February 7, 2015 | Science News

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February 7, 2015

Editor's Note

Editor in Chief, Eva Emerson, contemplates the pros and cons of small drones flocking to our skies and the science behind them, discussed in this issue's feature on animal flight research.
By Eva Emerson | January 28, 2015
Magazine issue: Vol. 187 No. 3 , February 7, 2015 , p. 2

Features

Illustration of a researcher panning for data

Feature

As science moves into big data research — analyzing billions of bits of DNA or other data from thousands of research subjects — concern grows that much of what is discovered is fool’s gold.
Robot bird illustration

Feature

Scientists have turned to Mother Nature’s most adept aerial acrobats — birds, bees, bats and other animals — to inspire their designs for self-directed drones.
Doug Warrick with drone

Feature

In the fields of Oregon, scientists learn flight tricks from swallows.

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Editor's Note

Editor in Chief, Eva Emerson, contemplates the pros and cons of small drones flocking to our skies and the science behind them, discussed in this issue's feature on animal flight research.

Features

Robot bird illustration
Scientists have turned to Mother Nature’s most adept aerial acrobats — birds, bees, bats and other animals — to inspire their designs for self-directed drones.
Doug Warrick with drone
In the fields of Oregon, scientists learn flight tricks from swallows.
Illustration of a researcher panning for data
As science moves into big data research — analyzing billions of bits of DNA or other data from thousands of research subjects — concern grows that much of what is discovered is fool’s gold.

News

airplane takeoff
More frequent hot days coming with climate change will require airlines to reduce aircraft takeoff weight.
computer simulation of rhinovirus outer coat
Antiviral responses aren’t as effective against common cold viruses in cooler temperatures.
Flying goose
Bar-headed geese rise and fall to match terrain below them when migrating over the Himalayas.
Red dwarf planet
Small, rocky planets that sit close to cool stars might be able to keep spinning, creating conditions hospitable to life.
A long-term sleep study strengthens the link between the two breathing disorders asthma and sleep apnea.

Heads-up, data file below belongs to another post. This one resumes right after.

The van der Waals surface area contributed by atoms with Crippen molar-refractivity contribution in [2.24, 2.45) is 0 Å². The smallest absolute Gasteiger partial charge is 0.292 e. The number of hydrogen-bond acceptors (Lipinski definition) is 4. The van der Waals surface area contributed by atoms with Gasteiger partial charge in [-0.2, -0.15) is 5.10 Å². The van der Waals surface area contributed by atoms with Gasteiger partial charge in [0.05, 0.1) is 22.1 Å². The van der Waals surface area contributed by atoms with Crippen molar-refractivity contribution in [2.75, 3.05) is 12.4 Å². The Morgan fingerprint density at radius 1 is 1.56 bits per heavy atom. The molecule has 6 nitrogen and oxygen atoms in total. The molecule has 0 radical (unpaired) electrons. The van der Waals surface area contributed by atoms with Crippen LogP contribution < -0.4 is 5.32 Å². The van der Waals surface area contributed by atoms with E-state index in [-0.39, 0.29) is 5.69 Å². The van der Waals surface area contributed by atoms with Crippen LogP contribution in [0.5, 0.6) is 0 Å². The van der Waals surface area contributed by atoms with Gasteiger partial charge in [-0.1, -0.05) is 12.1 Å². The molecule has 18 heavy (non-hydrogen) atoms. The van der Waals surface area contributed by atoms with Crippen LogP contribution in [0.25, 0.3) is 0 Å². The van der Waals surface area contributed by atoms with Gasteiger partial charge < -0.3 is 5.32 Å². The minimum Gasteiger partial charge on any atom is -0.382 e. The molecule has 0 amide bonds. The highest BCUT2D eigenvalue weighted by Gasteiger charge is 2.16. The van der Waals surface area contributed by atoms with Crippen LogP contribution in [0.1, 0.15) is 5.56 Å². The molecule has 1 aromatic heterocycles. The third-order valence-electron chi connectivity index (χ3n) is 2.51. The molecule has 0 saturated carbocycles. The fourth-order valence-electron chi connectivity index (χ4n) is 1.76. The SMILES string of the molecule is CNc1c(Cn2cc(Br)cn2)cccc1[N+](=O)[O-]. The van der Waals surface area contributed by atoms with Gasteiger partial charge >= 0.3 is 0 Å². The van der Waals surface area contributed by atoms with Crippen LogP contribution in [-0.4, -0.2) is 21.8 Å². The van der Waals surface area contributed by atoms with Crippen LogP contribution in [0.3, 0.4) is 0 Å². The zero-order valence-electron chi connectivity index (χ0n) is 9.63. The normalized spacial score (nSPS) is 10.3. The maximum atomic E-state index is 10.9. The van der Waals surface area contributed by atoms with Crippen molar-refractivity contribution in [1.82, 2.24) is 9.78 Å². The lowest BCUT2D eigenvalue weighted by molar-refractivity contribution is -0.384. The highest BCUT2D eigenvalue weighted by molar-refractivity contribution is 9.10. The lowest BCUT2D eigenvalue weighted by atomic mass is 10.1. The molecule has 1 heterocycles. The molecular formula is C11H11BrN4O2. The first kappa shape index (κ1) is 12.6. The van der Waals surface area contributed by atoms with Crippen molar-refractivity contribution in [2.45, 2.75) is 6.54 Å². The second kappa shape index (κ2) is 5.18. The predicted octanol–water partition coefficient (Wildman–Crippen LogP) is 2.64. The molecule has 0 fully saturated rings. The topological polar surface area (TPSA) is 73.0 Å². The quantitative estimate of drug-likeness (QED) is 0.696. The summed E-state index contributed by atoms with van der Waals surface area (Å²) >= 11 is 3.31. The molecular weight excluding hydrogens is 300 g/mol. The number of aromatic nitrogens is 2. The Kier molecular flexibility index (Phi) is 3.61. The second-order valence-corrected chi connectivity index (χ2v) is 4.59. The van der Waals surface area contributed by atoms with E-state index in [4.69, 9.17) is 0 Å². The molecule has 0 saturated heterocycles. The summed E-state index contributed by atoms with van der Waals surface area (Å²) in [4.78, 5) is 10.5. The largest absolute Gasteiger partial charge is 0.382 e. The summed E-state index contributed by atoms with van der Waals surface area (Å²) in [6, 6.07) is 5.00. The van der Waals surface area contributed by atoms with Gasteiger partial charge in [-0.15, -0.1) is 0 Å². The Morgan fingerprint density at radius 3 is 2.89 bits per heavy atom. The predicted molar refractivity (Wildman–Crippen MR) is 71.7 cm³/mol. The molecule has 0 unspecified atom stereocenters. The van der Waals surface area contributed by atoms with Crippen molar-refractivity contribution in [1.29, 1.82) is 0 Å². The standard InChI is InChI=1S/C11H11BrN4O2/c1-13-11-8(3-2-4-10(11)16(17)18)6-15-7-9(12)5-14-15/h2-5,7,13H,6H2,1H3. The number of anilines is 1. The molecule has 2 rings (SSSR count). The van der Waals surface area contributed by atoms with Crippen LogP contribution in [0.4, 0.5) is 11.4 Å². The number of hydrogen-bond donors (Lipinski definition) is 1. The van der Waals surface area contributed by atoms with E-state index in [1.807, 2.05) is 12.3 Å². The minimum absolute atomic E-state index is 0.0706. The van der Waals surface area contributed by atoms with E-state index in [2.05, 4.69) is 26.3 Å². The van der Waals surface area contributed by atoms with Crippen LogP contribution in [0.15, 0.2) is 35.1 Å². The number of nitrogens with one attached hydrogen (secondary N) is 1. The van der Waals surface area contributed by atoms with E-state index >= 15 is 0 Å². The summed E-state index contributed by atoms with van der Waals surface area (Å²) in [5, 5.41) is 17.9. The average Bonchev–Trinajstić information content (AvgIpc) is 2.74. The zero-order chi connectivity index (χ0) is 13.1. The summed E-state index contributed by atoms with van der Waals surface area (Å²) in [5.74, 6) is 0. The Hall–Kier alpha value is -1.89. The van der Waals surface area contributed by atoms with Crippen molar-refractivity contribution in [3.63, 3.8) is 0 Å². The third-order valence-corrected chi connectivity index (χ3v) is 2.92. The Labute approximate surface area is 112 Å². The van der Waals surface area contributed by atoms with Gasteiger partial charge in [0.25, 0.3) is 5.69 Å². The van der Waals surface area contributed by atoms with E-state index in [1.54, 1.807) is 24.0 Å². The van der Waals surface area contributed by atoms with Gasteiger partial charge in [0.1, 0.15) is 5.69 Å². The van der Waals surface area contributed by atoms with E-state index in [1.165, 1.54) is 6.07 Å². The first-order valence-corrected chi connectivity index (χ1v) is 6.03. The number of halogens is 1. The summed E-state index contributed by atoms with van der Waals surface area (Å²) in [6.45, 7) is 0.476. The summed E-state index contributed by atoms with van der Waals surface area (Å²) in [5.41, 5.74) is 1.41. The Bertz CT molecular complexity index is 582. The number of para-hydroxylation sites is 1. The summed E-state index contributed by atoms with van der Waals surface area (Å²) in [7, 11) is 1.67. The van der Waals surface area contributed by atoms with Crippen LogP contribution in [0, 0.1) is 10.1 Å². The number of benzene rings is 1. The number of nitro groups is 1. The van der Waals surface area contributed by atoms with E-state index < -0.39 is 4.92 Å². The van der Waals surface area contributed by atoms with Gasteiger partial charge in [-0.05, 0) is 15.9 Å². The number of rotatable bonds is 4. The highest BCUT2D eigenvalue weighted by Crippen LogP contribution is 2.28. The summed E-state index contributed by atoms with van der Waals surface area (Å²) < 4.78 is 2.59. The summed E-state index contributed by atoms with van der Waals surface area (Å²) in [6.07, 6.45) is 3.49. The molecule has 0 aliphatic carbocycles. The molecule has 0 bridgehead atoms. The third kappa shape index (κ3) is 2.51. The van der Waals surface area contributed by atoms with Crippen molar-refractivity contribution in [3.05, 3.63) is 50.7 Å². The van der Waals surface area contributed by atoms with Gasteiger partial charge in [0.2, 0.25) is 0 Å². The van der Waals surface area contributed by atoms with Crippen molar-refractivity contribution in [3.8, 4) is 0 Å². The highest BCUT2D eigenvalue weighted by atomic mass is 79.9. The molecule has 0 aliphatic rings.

lung cancer risk drops at higher elevations, image

Breathing at sea level may be hazardous to your health, a new study hints.

graphene lattice, illustration
Single-atom-thick sheets of carbon called graphene can be magnetized with the help of an insulating magnet.
black holes are on a collision course
A pair of supermassive black holes in a distant galaxy will likely collide in the next million years.
pine pollen
Google search queries could help researchers track pollen seasons in areas without pollen-monitoring stations.
Texas Hold’em hand
An algorithm optimized to play heads-up limit Texas Hold’em poker will never lose in the long run against any opponent.
Puzzling disco clam light show might warn predators not to bite.
stats on obesity surgery
Obese middle-aged and older people fare better if they have had bariatric surgery, a long-term study of veterans finds.
exoplanets with potential for life
Extra year of Kepler telescope data adds 554 possible planets and eight confirmed ones that might be able to host life.
dried reservoir in California
Strong Pacific Ocean winds blamed for the global warming hiatus also boosted the odds of severe drought in the southwestern United States.
A 2011 study on tearing apart ring-shaped molecules is set to be retracted following a misconduct investigation.
O'Neal Bridge, Alabama
In the lab, blacktail shiners had trouble hearing courtship growls over Alabama bridge traffic recordings.
Chameleon
A South African chameleon species can shoot its tongue with up to 41,000 watts of power per kilogram of muscle involved, a new study finds.
Bone hand ax
People may have dug up roots with the 170,000-year-old bone tool, the first found in East Asia.
Fracking well in Pennsylvania
High levels of ammonium and iodide found in wastewater from oil and gas exploration can harm aquatic life and form dangerous byproducts in tap water.
Deep oceans on rocky planets, illustration
Rocky planets a few times as massive as Earth may build deeper oceans – and sustain them for longer – than smaller worlds.
antibiotic candidate
Tests in lab dishes and mice suggest an experimental compound called teixobactin can kill staph, TB microbes and other bacteria.

Notebook

clouds
Floating in a cloud and noshing sweets while wrapped in a cozy bubble sounds like a pleasant dream. For some lucky bacteria, it may be a reality.
Shrimpfish
A tails-up swimmer makes rare moves.
Messenger maps
In 1965, engineers proposed sending a spacecraft to Mercury with help from another planet’s gravity – a technique now used in many interplanetary missions.
Researchers use a ‘gustometer’ to control wine portions in experiments comparing the brains of sommeliers and novices.

Reviews & Previews

picture of Maasai herding cattle
PBS nature series ‘Earth: A New Wild’ shows humans living with, and not off, their environments
The 18th century eruption of Iceland’s Laki volcano spewed sulfurous gases that briefly cooled the globe and probably contributed to the early deaths of tens of thousands of people.

Letters to the Editor

Readers discuss a journal's publishing practices, ask about the human sense of smell and weigh in on their favorite picks from our Top 25 stories of the year.

Science Visualized

U.S. map of 2014 average temperatures by state
According to data from NASA and NOAA, 2014 was one of the hottest years on record — in some states.